The particularity of the finance bill is due to a “balancing article” and to the provisions of article 42 of the LOLF which makes the passing of the first part, a pre-requisite for the discussion of the second part of the bill to take place. In fact it is this article which assesses the overall budget resources of the State and which places the ceiling on expenditure thus setting the financial balance. The decision of the Constitutional Council of December 24, 1979, annulled the Finance Act for 1980, because it did not comply with this obligation.
The debate in plenary sitting usually takes up 5 days.
The discussion on the second part does not however follow the usual rules. The Conference of Presidents sets, upon a proposal of the Finances Committee, as of the month of June, an indication of the overall length of the debate and the list of missions which will be examined in extended committee. It then draws up, usually at the beginning of October, the dates for meetings. The missions so concerned are examined during a joint meeting of the Finance Committee and the consultative committee(s). The Government is represented at these meetings and their public nature is similar to that of the plenary sitting. These missions will afterwards only be the subject of a very short debate in plenary sitting followed by an examination of possible amendments and a vote on credits. This practice, which was begun during the XIth Parliament, was actually included in the Rules of Procedure in June 2006. As regards the other missions, the parliamentary groups freely divide the time they give over to each discussion between the following two phases:
- The general speeches phase;
- The questions phase which is followed by immediate replies by the ministers;
- At the end of the discussion on the missions which is spread out over three weeks, the National Assembly examines the articles not linked to the second part of the finance bill, the so-called “recapitulation” articles (articles which refer to annexed documents and which relate the distribution of credits by mission), and moves to a vote on the entire finance bill;
- In total, the National Assembly devotes around 150 hours every year in plenary sitting and extended committee to the budget debate.
5. – The parliamentary “shuttle” and the promulgation of the law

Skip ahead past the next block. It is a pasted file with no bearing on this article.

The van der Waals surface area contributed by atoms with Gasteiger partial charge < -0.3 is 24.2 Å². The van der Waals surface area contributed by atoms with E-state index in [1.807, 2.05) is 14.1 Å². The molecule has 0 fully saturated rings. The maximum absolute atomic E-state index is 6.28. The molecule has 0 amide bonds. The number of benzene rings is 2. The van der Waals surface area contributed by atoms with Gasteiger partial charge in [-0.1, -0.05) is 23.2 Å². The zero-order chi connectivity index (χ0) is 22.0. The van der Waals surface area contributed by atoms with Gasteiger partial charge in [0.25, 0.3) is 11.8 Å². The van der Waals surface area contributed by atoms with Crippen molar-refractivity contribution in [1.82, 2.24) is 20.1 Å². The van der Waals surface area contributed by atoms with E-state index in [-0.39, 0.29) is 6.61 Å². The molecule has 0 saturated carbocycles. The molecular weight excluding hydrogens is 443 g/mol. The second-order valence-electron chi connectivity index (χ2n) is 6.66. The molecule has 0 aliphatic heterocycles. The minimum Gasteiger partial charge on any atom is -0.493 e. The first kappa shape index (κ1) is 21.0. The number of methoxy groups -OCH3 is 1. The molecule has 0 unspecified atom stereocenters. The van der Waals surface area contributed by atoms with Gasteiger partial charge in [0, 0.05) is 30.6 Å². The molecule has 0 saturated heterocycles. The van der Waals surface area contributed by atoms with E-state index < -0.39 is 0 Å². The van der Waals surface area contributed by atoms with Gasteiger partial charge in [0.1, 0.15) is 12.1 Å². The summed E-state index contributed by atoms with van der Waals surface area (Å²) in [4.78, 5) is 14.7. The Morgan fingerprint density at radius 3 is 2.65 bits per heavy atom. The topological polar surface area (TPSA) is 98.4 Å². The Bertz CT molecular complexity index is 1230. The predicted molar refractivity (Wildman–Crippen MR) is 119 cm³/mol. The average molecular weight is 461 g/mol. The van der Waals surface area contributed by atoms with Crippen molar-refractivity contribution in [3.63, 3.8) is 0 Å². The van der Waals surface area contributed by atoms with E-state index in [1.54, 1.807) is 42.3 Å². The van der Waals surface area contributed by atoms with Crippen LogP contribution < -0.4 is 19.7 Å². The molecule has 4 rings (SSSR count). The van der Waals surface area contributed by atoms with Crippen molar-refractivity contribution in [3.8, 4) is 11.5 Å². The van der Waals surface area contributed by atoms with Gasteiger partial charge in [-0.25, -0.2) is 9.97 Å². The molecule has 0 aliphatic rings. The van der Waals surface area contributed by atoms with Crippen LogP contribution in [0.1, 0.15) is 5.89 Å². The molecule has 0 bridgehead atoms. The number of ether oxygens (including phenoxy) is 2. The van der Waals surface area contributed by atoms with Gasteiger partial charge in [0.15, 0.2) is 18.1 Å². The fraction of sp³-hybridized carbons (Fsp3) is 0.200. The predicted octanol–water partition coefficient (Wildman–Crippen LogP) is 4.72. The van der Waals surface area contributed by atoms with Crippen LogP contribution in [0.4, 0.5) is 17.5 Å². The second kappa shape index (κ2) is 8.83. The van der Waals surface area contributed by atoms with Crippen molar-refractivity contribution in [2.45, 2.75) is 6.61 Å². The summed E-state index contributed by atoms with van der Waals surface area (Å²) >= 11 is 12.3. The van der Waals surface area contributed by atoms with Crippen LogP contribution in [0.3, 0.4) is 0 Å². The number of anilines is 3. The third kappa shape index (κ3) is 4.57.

As the accelerated procedure is automatically applied to the finance bill, it becomes the subject, after its first reading in the Senate within the time limit of twenty days, of a meeting of a joint National Assembly/Senate committee (CMP) which is responsible for examining the provisions remaining under discussion.
The procedure followed in the case of a successful joint National Assembly/Senate committee (i.e. the drawing-up of an agreed bill) or its failure, is the normal one applied to all bills.
Of course when the National Assembly and the Senate must proceed to a new reading, the debate takes place quite quickly as the missions are not re-discussed one after the other.
Before its promulgation, the finance act is usually submitted to the Constitutional Council for its opinion. The Constitutional Council has developed a substantial jurisprudence in budgetary matters and checks in particular the respect of the institutional rules concerning finance acts.
III. – THE EXAMINATION OF THE OTHER FINANCE ACTS: “CORRECTED” FINANCE ACTS AND SETTLEMENT ACTS
1. – “Corrected finance acts”
“Corrected” finance acts modify the finance act of the year during its year of application and have the same two-part structure.
The main aim of the “corrected” finance act, which is commonly referred to as the “budgetary collective” or “mini-budget”, is to take into account the revised assessments of state resources (to include the disparities between the forecasts and the revenue actually received), to apply to credits the necessary modifications which exceed those which the Government is authorized to carry out through regulations and to decide on the new budgetary balance as a result.
Certain such “mini-budgets”, particularly in the case of a change of Government, or an unforeseen economic situation, may bring about a significant change in fiscal or budgetary policy.
The discussion of credits does not take place mission by mission and only the Budget Minister is responsible for supporting the bill. The debates are relatively short.
2. – Settlement acts
The main aim of the settlement act is to “settle” the definitive amount of the budget revenues and expenditure to which it refers and to establish the budgetary result which is a consequence.
The time limit for the tabling of the settlement bill is set for June 1 of the year following that to which the budget applied (LOLF, article 46). It is supported by the Annual Performance Reports (RAP) which enable a comparison between the budget, including its results and the forecasts made in the Annual Performance Plans (PAP) which are annexed to the finance bill of the year.
The settlement bill is examined according to the normal rules, although article 41 of the LOLF provides that the finance bill of the year may not be discussed before an assembly before the passing in first reading of the settlement bill of the previous year. Since 2006 the National Assembly has been in a position to examine the settlement bill as of the month of June or during the extraordinary session in July.
It should be noted that the Constitutional Act of July 23, 2008, provided for a new type of programming acts which, whilst not, strictly speaking, being finance acts, are, given their subject, very close to such laws. These are programming acts which establish “the multiannual guidelines for public finances” and “shall contribute to achieving the objective of balanced accounts for public administrations” (second last paragraph of article 34 of the Constitution). The ordinary legislative procedure applies to such programming acts.